A good time of year to like brown: we are all about texture now. Poofy seed pods of goldenrod, scruffy tree trunks, distant vaguely twiggy hillsides, nearly invisible deer. The sunrises are becoming oranger, though, and broad, behind the entire range of mountains to the east. The sun rises sometimes on fields made white with sparkling crystals, like very temporary snow.

Heavy frost—dogs leave
melted butt prints on lawn. The
paws that refreshes!

Tuesday, October 22, 2013

October 22

Wild raspberry leaves illuminated like stained glass, arching gracefully over milkweed pods. The double doors open and the silky white congregation exits, brown boots dangling as they fly home to their new place. The beech copse at the foot of the orchard has turned into a Klimt—golden cloud through which we glimpse the black structure of trunk and limb, the stiff and intertwining life that keeps us upright. Not sinister. Not Buchenwald—instead, The Kiss.

After a shower
droplets refract the colors—
one loud little world.

Thursday, October 17, 2013

October 17

The bright golden days are fading now. Canes of maroon blackberry leaves flop over the trail, where the grass is still green and lush in the shadow of the browning goldenrod. It is not cold yet, but more and more trees are bare, more black limbs stand stark against the sky. The migrant songbirds have left, even the ones that nest far north of here. On pleasant nights, geese pass overhead. Summer has gone out like a tide, and sometime soon the warm air will go sliding away like the last bubbles on the trailing edge of a wave.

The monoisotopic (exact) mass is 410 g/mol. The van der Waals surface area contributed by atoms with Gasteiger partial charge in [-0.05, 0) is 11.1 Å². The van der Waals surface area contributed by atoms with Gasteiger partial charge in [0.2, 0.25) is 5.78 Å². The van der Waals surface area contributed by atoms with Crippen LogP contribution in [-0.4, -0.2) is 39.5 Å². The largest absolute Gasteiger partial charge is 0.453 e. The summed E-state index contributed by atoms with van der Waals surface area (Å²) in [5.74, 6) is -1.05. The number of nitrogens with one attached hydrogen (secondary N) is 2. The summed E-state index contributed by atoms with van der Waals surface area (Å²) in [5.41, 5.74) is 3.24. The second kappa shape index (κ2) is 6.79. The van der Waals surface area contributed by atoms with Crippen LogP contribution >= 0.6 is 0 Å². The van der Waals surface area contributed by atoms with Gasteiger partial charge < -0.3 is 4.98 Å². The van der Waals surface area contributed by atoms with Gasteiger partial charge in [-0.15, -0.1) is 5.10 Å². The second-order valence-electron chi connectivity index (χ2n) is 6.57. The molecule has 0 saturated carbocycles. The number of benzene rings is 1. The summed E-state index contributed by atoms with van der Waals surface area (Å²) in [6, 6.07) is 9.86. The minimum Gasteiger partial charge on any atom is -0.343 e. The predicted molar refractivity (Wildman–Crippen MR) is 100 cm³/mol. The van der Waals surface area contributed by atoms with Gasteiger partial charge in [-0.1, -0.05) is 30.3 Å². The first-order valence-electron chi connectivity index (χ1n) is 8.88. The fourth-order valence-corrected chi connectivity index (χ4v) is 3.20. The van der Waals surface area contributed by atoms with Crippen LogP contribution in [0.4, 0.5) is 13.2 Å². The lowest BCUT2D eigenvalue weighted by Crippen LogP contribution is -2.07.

The postman sweeps
the leaves from his parking lot—
a new day begins.

Tuesday, October 1, 2013

October 1

After months of rain, finally a few dry weeks. Everyone loves this time of year—probably because the sun is out for days on end, and when does that ever happen in the Northeast? The ashes and basswoods are almost bare, the sugar maples turning gold and shedding gold smartly.

Cloud passes the sun,
a sudden spattering—rain?
No, shower of leaves.

Tuesday, September 10, 2013

September 10

Trees and earth studded with red and gold apples. Waist-deep goldenrod, bright yellow in waves down the hill. Cold mornings, then this reminder of late July. The crickets sing all day now.

Cosmos of apples
and asters—comet-like, a
deer goes sailing by.

Monday, August 12, 2013

August 11

All day, waiting for my friend to die, for her pain to stop, for her husband, her sister to sleep. Now awake close to midnight, out in the driveway, looking for shooting stars. The night bugs sing all around: summer is ending. A short flick of light; another; a longer one speeds by. Then a blue and gold Roman candle, headed East.

Lightning bugs faintly
glow in the grass--meteors
come to rest at last.

Thursday, August 1, 2013

August 1

Rain again. The skies are pressing down on the fruit trees, already laden with apples and peaches, and the trees press toward the earth in turn. The stewardship committee at the nature preserve voted secretly whether or not to kill some trees they think might die in order to finance an attempt to save some other trees they think might die. They vote in secret on everything important now, since the gas drilling debate ended in hatred and shouting.

Cancer is eating
up my friend. Peach tree splits and
falls--too full to live.